Eternity Martis studied journalism at Ryerson University and Women’s Studies and Literature at Western in London, Ont. Including freelancing for Hazlitt, Martis has contributed to many Canadian publications including Vice, Huffington Post, and The Fader. Last year she worked as a multimedia editor at The Ryerson Review, and she is currently an associate editor at Daily Xtra in Toronto.
@EternityMartis

 


Kyle Edwards

Yearning to Learn Ojibwe
Maclean’s
Kyle Edwards is a 22-year old Anishinaabe from Lake Manitoba First Nation. Though he grew up on his grandparent’s reserve, Edwards never learned to speak Ojibwe, his family’s native language. In his first Maclean’s feature, he chronicles an excursion to Kenjgewin Teg Educational Institute where he attended an Ojibwe immersion class. Readers are fortunate to get an intimate glimpse into the writer’s struggle with his sense of identity. Now, along with bringing awareness to Indigenous issues in Canada through storytelling, Kyle is working to implement Aboriginal language curriculum into post-secondary institutions— all the while endeavouring to learn his language.

“Yearning to Learn Ojibwe” is an important story—fusing the alarm of losing Indigenous languages altogether with a personal struggle to learn one Indigenous language and keep it alive—that needs to be told and read.
Bill Reynolds, Ryerson University School of Journalism

Kyle Edwards is a multimedia journalist based in Toronto. He’s currently completing his journalism degree at Ryerson University. He is also a policy researcher with The Chiefs of Ontario.
@kylejeddie


Sharon J. Riley

Burning Bush
Maisonneuve
Terry Keogh and his family were forced to flee their dream home in Rock Creek B.C. as precarious flames flared in the near distance. This is where Riley began her investigation; seeking an explanation to the thousands of fires that rage through the country’s forests each year—a number that’s nearly double the ten-year average. The B.C. government claims that the vast majority of forest fires are put out within a 24-hour period, but as Riley reports, it might be that rigorousness that’s causing them in the first place. 

Sharon J. Riley brings panache and lyricism to a timely, necessary story… “Burning Bush” combines in-depth interviews and investigative research with fine, elegant writing. In other words, it is the epitome of what readers want from a long-form feature story.
Andrea Bennett, Maisonneuve editor-in-chief

Sharon J. Riley grew up on a goat farm in rural Alberta. When she’s not freelance researching, writing or fact-checking, you can find her guiding hikers through the Canadian rockies. Along with contributing to Harper’s Weekly Review, Riley has written for Vice, The Walrus, and The Tyee. “Burning Bush” was her first piece for Maisonneuve, Canada’s 2016 Magazine of the Year.
@sharonjriley


Viviane Fairbank

Hot Mess
Ryerson Review of Journalism
The Press Gallery journalists at Parliament Hill got an unexpected visitor when Viviane Fairbank began her coverage. After reading about a parliamentary journalist accepting a sum of money from a senator for “ridding [his] Wikipedia page of the work of rancorous internet trolls,” Fairbank turned her hunch into a long-form feature on the unruly culture of Ottawa’s Parliamentary Press Gallery. “It’s a culture of hardworking journalists,” she writes in “Hot Mess,” “but, for some, it’s also one of ethical atrophy and notorious infighting.”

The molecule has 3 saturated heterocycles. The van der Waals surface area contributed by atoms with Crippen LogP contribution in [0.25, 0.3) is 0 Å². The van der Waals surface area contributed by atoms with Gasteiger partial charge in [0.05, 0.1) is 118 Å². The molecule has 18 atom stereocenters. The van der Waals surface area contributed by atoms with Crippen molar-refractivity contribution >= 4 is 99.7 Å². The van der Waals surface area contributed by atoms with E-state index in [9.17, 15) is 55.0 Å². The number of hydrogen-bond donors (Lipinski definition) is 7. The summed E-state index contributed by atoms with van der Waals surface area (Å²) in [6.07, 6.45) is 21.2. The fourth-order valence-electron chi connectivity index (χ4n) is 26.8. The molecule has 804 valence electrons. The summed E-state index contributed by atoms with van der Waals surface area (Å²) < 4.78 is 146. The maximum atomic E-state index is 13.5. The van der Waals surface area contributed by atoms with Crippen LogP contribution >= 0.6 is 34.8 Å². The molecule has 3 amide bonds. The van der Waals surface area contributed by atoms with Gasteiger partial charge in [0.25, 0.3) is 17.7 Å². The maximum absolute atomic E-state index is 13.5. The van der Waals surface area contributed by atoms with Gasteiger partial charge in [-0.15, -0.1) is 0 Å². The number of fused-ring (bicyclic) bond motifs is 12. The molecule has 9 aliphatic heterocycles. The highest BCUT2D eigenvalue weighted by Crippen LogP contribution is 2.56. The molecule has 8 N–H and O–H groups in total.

The fact that a couple of freelance journalists warned her to “lawyer up” is a testament to her honesty and bravery in reporting the story. (And no, they didn’t sue.)
Bill Reynolds, Ryerson University School of Journalism

Viviane Fairbank is a fact-checker, writer, and editor, currently working as an assistant editor at The Walrus. She has a bachelor of journalism from Ryerson University, and served as senior editor at the Ryerson Review of Journalism. She has also worked for Harper’s, NPR, Toronto Life, Smithsonian and Today’s Parent.
@vivianefairbank


The winner of the National Magazine Award for Best New Magazine Writer will be announced on May 26 at the 40th anniversary NMA Gala in Toronto. The award includes a cash prize of $1000.
Tickets are on sale now.
Check out all the nominees for the 40th anniversary National Magazine Awards.
Follow us on Twitter @MagAwards for all the nominations news and an awesome live feed on the night of the gala. #NMA40

NMA15 Nominees: Top 10 Columnists in Canadian Magazines

The 38th annual National Magazine Awards gala will take place on June 5, and among the categories is the award for Columns, sponsored by Impresa Communications, Ltd. For this award, the jury considered 3 individual columns by the same writer or writers in a Canadian magazine. The finalists were announced on May 4, and the Gold and Silver winners will be revealed at the National Magazine Awards gala on June 5 at the Arcadian Court in Toronto. [Tickets & Gala Info].
And the nominees for Columns are…

Nicholas Hune-Brown
Studies Show
Hazlitt

Pierre Fortin
Économie
L’actualité

Chantal Hébert
Politique
L’actualité

Emma Teitel
#YesAllWomen
Maclean’s

Eric Reguly
Jobs: Optional
Report on Business

Shaugnessy Bishop-Stall
Fatherhood
Sharp

John Lorinc
Ignore Rob Ford at Your Own Peril
Spacing

Mark Pupo
Food & Drink
Toronto Life

Jan Wong
Society
Toronto Life

Tim Edwards
Arctic Dispatches
Up Here


Who do you think is most worthy of this award? Leave us a comment or tell us on Twitter: @MagAwards | #NMA15.
You can view the complete articles of all National Magazine Awards nominees at magazine-awards.com.
Tickets are on sale for the 38th annual National Magazine Awards gala, Friday June 5 at the Arcadian Court in Toronto.